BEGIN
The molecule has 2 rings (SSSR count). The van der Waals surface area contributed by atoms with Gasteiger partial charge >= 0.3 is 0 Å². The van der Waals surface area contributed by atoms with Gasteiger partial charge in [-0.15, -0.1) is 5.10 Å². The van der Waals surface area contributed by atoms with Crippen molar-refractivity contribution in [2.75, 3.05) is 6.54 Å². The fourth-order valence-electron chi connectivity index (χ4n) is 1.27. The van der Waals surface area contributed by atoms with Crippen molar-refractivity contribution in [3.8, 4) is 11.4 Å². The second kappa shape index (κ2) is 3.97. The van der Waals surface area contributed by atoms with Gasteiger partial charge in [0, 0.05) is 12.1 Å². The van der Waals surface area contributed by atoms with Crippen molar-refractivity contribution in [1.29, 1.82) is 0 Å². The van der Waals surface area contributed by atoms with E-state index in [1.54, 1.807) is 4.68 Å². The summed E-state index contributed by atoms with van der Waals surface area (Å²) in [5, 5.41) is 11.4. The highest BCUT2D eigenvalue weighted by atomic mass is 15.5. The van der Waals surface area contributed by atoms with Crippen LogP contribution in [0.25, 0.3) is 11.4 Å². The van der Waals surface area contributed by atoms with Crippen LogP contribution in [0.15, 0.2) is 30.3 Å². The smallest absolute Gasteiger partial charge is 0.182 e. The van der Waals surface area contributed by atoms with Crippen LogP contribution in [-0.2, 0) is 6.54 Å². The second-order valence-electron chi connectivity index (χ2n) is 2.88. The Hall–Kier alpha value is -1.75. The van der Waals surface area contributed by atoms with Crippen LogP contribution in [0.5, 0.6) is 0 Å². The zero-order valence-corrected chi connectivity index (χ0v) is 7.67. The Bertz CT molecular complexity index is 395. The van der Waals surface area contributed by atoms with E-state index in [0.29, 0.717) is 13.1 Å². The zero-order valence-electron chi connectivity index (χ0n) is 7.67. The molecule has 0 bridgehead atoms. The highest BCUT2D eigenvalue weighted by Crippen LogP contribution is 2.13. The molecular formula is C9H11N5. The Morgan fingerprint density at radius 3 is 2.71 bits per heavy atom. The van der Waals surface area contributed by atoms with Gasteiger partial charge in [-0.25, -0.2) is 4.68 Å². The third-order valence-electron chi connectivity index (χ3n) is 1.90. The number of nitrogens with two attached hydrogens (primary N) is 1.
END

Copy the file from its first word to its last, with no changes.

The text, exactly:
The molecule has 2 rings (SSSR count). The van der Waals surface area contributed by atoms with Gasteiger partial charge >= 0.3 is 0 Å². The van der Waals surface area contributed by atoms with Gasteiger partial charge in [-0.15, -0.1) is 5.10 Å². The van der Waals surface area contributed by atoms with Crippen molar-refractivity contribution in [2.75, 3.05) is 6.54 Å². The fourth-order valence-electron chi connectivity index (χ4n) is 1.27. The van der Waals surface area contributed by atoms with Crippen molar-refractivity contribution in [3.8, 4) is 11.4 Å². The second kappa shape index (κ2) is 3.97. The van der Waals surface area contributed by atoms with Gasteiger partial charge in [0, 0.05) is 12.1 Å². The van der Waals surface area contributed by atoms with Crippen molar-refractivity contribution in [1.29, 1.82) is 0 Å². The van der Waals surface area contributed by atoms with E-state index in [1.54, 1.807) is 4.68 Å². The summed E-state index contributed by atoms with van der Waals surface area (Å²) in [5, 5.41) is 11.4. The highest BCUT2D eigenvalue weighted by atomic mass is 15.5. The van der Waals surface area contributed by atoms with Crippen LogP contribution in [0.25, 0.3) is 11.4 Å². The van der Waals surface area contributed by atoms with Crippen LogP contribution in [0.15, 0.2) is 30.3 Å². The smallest absolute Gasteiger partial charge is 0.182 e. The van der Waals surface area contributed by atoms with Crippen LogP contribution in [-0.2, 0) is 6.54 Å². The second-order valence-electron chi connectivity index (χ2n) is 2.88. The Hall–Kier alpha value is -1.75. The van der Waals surface area contributed by atoms with Crippen LogP contribution in [0.5, 0.6) is 0 Å². The zero-order valence-corrected chi connectivity index (χ0v) is 7.67. The Bertz CT molecular complexity index is 395. The van der Waals surface area contributed by atoms with E-state index in [0.29, 0.717) is 13.1 Å². The zero-order valence-electron chi connectivity index (χ0n) is 7.67. The molecule has 0 bridgehead atoms. The highest BCUT2D eigenvalue weighted by Crippen LogP contribution is 2.13. The molecular formula is C9H11N5. The Morgan fingerprint density at radius 3 is 2.71 bits per heavy atom. The van der Waals surface area contributed by atoms with Gasteiger partial charge in [-0.25, -0.2) is 4.68 Å². The third-order valence-electron chi connectivity index (χ3n) is 1.90. The number of nitrogens with two attached hydrogens (primary N) is 1.